As It Happens

These Ontario students crafted intricate prom outfits entirely out of duct tape

Three Canadian finalists are vying for a $10,000 US scholarship in the Stuck at Prom scholarship contest, in high school students create prom dresses and tuxedos entirely out of duct tape.

3 Canadians are among the finalists for a $10K US scholarship in the Stuck at Prom contest

From left to right, these students show off their duct-tape formal wear: Erika Avellaneda of Ottawa, Ryan Bekic of LaSalle, Ont., and Meihuan Yu of Markham, Ont. (duckbrand.com)

Read Story Transcript

Whether or not she wins a scholarship for her elaborate duct-tape prom dress, Meihuan Yu says she's thrilled to share her art and culture with the world.

The Markham, Ont., student, who turns 15 on Wednesday, is one of three Canadian finalists in the Stuck at Prom scholarship contest, in which Canadian and American high school students compete to create the best prom dress and tuxedo for a chance to win $10,000 US.

"They told me the good news and I was super excited because that meant people in my community and outside can see my art, and I was really happy for that," Yu told As It Happens guest host Duncan McCue.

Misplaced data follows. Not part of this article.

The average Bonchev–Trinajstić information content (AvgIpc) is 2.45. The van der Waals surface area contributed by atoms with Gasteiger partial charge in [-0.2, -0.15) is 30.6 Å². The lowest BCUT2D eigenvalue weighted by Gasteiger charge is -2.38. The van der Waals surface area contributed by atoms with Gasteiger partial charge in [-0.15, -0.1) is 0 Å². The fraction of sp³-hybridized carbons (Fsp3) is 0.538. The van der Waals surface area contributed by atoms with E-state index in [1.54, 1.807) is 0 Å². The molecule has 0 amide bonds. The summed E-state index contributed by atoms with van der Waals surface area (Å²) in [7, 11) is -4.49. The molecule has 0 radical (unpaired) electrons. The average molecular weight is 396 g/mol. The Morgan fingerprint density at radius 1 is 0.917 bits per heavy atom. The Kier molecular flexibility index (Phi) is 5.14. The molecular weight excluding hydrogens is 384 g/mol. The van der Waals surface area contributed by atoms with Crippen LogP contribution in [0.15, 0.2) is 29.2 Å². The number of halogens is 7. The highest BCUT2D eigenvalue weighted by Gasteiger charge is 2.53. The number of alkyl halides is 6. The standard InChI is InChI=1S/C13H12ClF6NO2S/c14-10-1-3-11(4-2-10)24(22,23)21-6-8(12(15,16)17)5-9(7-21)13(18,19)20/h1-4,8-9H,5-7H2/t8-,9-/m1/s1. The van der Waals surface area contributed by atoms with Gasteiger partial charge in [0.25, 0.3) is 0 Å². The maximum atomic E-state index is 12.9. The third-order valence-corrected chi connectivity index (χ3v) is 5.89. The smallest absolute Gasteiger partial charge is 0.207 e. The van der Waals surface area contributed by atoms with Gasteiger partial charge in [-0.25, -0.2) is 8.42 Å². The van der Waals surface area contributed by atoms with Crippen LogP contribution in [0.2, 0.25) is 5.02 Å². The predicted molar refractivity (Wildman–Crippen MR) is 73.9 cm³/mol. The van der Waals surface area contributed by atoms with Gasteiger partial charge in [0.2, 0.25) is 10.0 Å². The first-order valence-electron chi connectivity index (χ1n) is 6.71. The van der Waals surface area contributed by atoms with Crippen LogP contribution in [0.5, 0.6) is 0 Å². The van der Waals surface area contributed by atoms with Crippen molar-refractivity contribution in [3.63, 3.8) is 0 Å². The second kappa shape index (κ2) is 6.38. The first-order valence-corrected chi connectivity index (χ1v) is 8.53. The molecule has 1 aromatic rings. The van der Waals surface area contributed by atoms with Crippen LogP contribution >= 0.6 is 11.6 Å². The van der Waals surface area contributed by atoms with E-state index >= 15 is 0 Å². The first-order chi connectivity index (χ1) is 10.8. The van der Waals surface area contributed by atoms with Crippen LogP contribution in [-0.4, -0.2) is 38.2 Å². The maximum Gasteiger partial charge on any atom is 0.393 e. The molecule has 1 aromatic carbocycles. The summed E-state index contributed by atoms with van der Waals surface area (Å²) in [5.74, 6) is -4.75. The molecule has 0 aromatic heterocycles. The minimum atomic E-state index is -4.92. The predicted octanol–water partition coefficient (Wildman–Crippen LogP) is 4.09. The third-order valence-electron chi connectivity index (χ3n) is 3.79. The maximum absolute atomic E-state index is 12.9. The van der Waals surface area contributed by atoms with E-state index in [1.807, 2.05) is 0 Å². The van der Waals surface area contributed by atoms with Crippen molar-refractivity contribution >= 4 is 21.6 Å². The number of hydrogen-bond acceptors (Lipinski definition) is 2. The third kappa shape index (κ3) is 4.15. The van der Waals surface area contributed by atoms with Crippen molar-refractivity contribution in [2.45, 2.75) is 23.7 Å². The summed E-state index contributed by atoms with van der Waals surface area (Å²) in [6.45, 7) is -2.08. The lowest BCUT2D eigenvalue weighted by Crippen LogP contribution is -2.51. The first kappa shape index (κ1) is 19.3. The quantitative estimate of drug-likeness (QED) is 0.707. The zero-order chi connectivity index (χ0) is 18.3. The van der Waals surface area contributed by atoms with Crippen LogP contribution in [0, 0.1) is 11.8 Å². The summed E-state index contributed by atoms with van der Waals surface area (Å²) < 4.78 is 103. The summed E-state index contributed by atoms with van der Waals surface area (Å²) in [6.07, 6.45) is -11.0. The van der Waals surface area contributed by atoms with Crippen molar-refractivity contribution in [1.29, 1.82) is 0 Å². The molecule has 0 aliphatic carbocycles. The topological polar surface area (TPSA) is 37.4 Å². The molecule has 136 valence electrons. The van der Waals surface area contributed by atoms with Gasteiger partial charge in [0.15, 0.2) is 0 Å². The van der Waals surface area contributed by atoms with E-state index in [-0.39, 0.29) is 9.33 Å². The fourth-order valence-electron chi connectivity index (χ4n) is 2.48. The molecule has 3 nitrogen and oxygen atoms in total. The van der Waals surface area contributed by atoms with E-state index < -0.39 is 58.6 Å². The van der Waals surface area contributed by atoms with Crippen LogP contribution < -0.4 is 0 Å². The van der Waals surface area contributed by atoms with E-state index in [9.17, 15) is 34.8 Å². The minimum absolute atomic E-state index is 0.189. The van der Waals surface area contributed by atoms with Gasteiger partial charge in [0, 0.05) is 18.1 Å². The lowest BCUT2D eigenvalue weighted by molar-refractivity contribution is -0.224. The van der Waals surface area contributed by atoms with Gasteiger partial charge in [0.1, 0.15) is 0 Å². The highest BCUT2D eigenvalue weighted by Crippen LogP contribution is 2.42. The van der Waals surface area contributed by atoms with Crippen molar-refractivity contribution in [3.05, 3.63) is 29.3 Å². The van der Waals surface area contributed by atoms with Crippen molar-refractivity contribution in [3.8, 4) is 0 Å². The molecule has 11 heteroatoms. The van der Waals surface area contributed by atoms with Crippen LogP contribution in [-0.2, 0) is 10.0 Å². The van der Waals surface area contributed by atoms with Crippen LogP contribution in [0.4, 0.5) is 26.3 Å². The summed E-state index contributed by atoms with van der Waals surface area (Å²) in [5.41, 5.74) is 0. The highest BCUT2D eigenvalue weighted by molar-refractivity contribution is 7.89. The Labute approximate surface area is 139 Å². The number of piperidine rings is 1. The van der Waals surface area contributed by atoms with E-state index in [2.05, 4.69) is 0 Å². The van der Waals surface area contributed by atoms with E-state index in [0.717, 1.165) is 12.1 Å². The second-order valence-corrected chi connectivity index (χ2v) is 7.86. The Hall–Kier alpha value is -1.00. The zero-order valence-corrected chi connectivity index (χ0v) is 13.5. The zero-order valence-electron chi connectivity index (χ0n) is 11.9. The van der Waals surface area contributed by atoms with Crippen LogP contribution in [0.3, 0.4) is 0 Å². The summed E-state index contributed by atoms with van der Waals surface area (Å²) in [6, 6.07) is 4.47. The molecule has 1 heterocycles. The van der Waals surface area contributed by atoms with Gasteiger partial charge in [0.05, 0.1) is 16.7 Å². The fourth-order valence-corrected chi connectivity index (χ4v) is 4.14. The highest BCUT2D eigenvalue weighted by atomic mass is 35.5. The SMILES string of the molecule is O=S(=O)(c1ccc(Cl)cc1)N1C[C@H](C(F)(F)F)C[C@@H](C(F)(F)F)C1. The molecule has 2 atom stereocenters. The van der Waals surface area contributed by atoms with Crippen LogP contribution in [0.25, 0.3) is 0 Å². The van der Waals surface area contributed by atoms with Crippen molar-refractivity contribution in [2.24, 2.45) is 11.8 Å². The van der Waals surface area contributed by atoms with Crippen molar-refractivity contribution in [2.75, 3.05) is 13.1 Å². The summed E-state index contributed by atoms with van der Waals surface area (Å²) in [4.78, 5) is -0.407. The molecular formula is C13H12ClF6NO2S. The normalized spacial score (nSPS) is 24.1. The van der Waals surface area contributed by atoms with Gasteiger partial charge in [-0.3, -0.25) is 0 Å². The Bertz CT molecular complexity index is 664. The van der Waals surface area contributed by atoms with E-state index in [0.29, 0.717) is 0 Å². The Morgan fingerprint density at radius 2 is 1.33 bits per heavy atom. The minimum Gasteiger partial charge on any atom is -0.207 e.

Erika Avellaneda of Ottawa and Ryan Bekic of LaSalle, Ont., are also among the finalists.

Listen: Meihuan Yu describes her Chinese-inspired duct-tape dress:

Meihuan Yu of Markham, Ont., told As It Happens guest host Duncan McCue that her duct-tape ensemble is inspired by her Chinese culture and dedicated to front-line workers. 6:35

Yu, who will start Grade 10 in the fall, says this is her second time making her own prom dress. She first made a non-tape-based gown to wear to her Grade 8 prom in 2020. 

"But then, you know, COVID kind of cancelled grad, and I wasn't able to wear that dress anymore. And then I found out about this competition and I was inspired to give it another shot," she said.

Rather than a single gown, her creation is made up of several distinct pieces, including a skirt, top, corset, collar, purse, headdress and boots, all decked out with detailed patterns and imagery in yellow, gold, blue, red, green and pink.

It took her 186 Hours and 23 rolls of tape to complete. 

The style and design, she said, were inspired by Chinese performance art and opera, something she became interested in exploring during the pandemic. 

"My design process was totally inspired by my culture," she said.  

Her dress also incorporates elements of armour, like a duct-tape chest plate and shoulder pieces, to showcase the bravery of front-line workers during the pandemic. 

"I wanted to dedicate my dress to them," she said. 

Meihuan Yu of Markham, Ont., shows off her duct-tape prom dress from the front and the back. (Submitted by Meihuan Yu )

Avellaneda, an Ottawa Grade 9 student, says it took her 143 hours and 17 rolls of duct tape to create her detailed, two-piece dress, which features gold, blue and black patterns, an open front, and a long, elegant trailing skirt, plus matching accessories. 

"I just thought this would be really interesting to enter and I just wanted to see what I could make," she told CBC Ottawa.